The Hill Op-ed: We Need a Climate Plan for Agriculture

by Laurie Ristino | August 16, 2019

This op-ed was originally published in The Hill.

special report released on Aug. 8 by the U.N. Intergovernmental Panel on Climate Change shines a stark light on how agriculture is both uniquely impacted by and a key driver of climate change, contributing up to 37 percent of total greenhouse gas emissions. The report highlights the pressing need to reverse land degradation and forest conversion caused by food, feed and fiber production, as well as the significant climate mitigation opportunities of shifting to plant-based diets, especially in wealthy countries like ours.

The United States depends on its vast agricultural and forest lands for a host of amenities, including food, fiber, clean water — and mitigating climate change. These working lands, many of which are already degraded, are under unprecedented stress from rising temperatures and extreme weather. We need a climate plan for agriculture.

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As it stands, agriculture policy consists mainly of the farm bill, a rambling package of various policies and subsidies that Congress renews every five years or so. Although essential, given the breadth of issues the farm bill touches (the nutrition safety net, the farm safety net, conservation and rural development), it has evolved as an accretion of programs.

In other words, the law has no overarching policy framework or purpose and, by design, turns a blind eye to the reality of climate change. As a result, despite spending billions ...

A Letter to My Fellow Boomers about Climate Change

by Daniel Farber | August 15, 2019
Originally published on Legal Planet. Polls show that a great many members of our generation oppose taking action against climate change. I want to try to explain to that group why you should rethink your views. Let me start by explaining why climate action would benefit you yourself and then widen the focus to include your grandchildren and their kids. Efforts to cut climate change right now aren't likely to have a big effect on climate in the next decade ...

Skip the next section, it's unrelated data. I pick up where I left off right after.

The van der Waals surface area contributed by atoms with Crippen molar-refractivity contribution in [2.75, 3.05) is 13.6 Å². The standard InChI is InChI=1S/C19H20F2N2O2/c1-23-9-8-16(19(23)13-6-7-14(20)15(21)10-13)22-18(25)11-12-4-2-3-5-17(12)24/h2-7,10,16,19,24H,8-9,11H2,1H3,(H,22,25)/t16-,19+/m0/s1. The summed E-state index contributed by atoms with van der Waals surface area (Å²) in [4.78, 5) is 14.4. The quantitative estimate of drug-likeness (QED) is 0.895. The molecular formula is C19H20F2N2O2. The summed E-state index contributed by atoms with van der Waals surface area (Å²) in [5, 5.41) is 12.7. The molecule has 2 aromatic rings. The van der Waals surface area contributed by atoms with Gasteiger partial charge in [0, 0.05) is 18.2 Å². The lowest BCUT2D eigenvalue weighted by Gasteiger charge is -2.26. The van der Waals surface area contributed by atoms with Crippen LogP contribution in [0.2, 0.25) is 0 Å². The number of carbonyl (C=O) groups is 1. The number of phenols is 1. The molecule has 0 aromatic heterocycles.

ACE or Joker? Trump's Self-Defeating Climate Rule

by Daniel Farber | July 25, 2019
Originally published on Legal Planet. To hear President Trump talk, the point of deregulation is to reduce the burden of regulation on industry. But weirdly enough, that doesn't turn out to be true of Trump's effort to repeal Obama's Clean Power Plan (CPP) and replace it with his own Affordable Clean Energy (ACE) rule. Both rules regulate carbon emissions from power plants (though Trump's rule covers only coal plants). According to his own EPA, however, the Trump administration's approach will ...

The Hill Op-ed: Trump Trashes the Natural World and Calls It 'Environmental Leadership'

by Joel Mintz | July 17, 2019
This op-ed was originally published in The Hill. In a recent speech, President Trump touted what he described as "America's environmental leadership" during his presidency. He claimed that over the past two-and-a-half years, his administration has been "a good steward of public land," reduced emissions of greenhouse gases, and successfully promoted clean air and water.  His claims are Orwellian in scope and mendacity. Even the most cursory examination of the Trump administration's environmental record reveals an appalling litany of irresponsible, anti-environmental ...